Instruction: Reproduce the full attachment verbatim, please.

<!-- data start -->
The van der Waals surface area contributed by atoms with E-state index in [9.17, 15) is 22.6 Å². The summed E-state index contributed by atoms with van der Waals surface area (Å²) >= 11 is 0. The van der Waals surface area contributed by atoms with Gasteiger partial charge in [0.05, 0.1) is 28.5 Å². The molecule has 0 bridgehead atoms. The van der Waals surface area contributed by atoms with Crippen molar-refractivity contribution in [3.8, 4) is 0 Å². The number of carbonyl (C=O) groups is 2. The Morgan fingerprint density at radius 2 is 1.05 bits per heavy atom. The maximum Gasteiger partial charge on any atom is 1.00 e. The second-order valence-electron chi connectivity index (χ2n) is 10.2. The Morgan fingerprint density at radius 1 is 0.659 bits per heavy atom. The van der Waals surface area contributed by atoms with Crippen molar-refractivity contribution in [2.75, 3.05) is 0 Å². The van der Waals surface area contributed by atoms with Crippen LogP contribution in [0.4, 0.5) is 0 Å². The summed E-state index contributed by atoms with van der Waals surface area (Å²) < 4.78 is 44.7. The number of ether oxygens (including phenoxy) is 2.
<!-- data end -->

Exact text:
The van der Waals surface area contributed by atoms with E-state index in [9.17, 15) is 22.6 Å². The summed E-state index contributed by atoms with van der Waals surface area (Å²) >= 11 is 0. The van der Waals surface area contributed by atoms with Gasteiger partial charge in [0.05, 0.1) is 28.5 Å². The molecule has 0 bridgehead atoms. The van der Waals surface area contributed by atoms with Crippen molar-refractivity contribution in [3.8, 4) is 0 Å². The number of carbonyl (C=O) groups is 2. The Morgan fingerprint density at radius 2 is 1.05 bits per heavy atom. The maximum Gasteiger partial charge on any atom is 1.00 e. The second-order valence-electron chi connectivity index (χ2n) is 10.2. The Morgan fingerprint density at radius 1 is 0.659 bits per heavy atom. The van der Waals surface area contributed by atoms with Crippen molar-refractivity contribution in [2.75, 3.05) is 0 Å². The van der Waals surface area contributed by atoms with Crippen LogP contribution in [0.4, 0.5) is 0 Å². The summed E-state index contributed by atoms with van der Waals surface area (Å²) < 4.78 is 44.7. The number of ether oxygens (including phenoxy) is 2.